Roseville officials use $ 7 million in grants and loans to revive village
ROSEVILLE – Almost a decade of subsidized projects are transforming the village of Roseville.
Few will have the impact of a new supermarket building. “It will be the centerpiece of a new town center,” said Heidi Milner, the village’s finance manager.
It is nearing completion on part of the old Ungemach pottery site on Potters Lane. The construction was funded by $ 750,000 in grants, the bulk of which was a USDA rural development grant and local investments. The new building includes a grocery store, a food court and a display case that could be used for ice cream orders. Garage doors on either side of the dining room will give it a pleasant summer vibe, as will a patio at the back of the building that opens up facing the royalty.
The village has had no grocery store since Baker’s IGA closed in 2007.
The authorities are looking for someone to rent the building and operate the store and restaurant. That person or those individuals will be responsible for about $ 250,000 of equipment to run the store, Milner said.
“The village doesn’t want to own it,” said Milner, “our goal is to put in place the right conditions for businesses to start up and thrive with the intention of selling the property and building in order to move on to the next economic development. phase.”
The village also received an energy efficiency grant from the AEP for the new supermarket, which is one more step the village has taken in making the building an attractive place to start a business. “You have to think of everything,” Milner said.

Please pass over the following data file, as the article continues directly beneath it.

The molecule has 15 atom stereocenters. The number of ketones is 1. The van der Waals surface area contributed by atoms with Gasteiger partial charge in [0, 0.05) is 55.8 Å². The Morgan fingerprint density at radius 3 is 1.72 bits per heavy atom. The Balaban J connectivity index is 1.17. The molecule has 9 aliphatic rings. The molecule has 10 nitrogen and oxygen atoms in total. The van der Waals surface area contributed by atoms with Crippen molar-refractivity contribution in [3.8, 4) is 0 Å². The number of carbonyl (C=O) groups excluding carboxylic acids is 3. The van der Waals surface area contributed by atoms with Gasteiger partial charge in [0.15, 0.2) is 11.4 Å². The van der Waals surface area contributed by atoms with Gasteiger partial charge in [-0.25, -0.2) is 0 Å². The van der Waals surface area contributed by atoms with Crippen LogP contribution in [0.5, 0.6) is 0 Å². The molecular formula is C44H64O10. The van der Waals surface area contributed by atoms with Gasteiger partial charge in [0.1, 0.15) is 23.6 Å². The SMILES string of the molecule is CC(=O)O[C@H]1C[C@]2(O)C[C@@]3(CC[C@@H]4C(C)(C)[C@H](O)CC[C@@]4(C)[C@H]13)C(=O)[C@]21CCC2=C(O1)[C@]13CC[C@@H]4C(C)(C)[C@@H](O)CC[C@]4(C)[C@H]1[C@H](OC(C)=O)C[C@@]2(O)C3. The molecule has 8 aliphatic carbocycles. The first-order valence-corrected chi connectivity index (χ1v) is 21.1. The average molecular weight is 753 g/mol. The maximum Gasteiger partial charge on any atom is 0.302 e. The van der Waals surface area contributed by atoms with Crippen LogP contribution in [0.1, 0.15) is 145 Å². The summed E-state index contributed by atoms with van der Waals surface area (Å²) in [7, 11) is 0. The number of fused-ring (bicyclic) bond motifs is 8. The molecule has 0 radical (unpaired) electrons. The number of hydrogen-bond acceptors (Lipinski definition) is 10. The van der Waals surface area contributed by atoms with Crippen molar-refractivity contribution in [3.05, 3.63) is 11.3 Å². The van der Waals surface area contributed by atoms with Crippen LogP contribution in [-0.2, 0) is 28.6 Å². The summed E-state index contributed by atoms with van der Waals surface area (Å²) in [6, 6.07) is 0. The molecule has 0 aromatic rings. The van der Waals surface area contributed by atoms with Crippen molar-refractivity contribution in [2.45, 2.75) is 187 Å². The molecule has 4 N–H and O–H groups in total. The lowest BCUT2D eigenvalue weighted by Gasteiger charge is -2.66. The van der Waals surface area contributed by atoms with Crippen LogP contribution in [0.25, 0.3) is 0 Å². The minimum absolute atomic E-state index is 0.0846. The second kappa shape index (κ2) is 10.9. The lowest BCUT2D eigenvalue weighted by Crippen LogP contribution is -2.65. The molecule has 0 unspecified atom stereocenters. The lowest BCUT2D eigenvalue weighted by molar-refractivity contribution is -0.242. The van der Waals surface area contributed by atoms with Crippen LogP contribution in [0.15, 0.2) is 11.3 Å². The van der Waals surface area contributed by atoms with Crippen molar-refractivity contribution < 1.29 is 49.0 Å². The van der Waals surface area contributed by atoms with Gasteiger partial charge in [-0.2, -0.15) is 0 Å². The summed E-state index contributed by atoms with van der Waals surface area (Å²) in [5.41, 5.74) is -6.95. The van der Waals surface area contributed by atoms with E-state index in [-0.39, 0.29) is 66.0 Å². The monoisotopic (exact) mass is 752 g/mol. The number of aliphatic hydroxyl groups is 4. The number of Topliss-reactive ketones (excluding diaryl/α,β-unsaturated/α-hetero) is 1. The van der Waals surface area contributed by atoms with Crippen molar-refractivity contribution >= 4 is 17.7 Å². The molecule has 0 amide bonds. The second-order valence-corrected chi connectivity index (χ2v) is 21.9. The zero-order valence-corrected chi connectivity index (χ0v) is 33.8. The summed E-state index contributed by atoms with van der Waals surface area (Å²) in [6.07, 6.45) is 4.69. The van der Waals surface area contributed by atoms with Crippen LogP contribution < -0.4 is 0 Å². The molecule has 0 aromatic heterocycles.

A $ 262,216 loan from the State People’s Bank for groceries will be paid for by income from the rental of the property, she said.
Access to the grocery store will be via a new road, Grand Street. Two abandoned houses will be removed to make way for a boulevard-like street that will connect Main Street and Potters Lane. The new road will have parking and benches on both sides. This project will be funded by a number of grants and loans; $ 30,000 from the Zanesville-Muskingum County Coalition for the environmental portion of the project, including asbestos decontamination; $ 2,500 from the Muskingum County Community Foundation to purchase the property; $ 238,000 from the office of the Governor of the Appalachians; and other grants are pending. The village matched $ 2,000 and took out a State Infrastructure Bank loan from the Ohio Department of Transportation for $ 173,363.
The Grand Road is expected to cost $ 583,850, and the portion of the access road will be tendered out soon, with completion slated for this summer.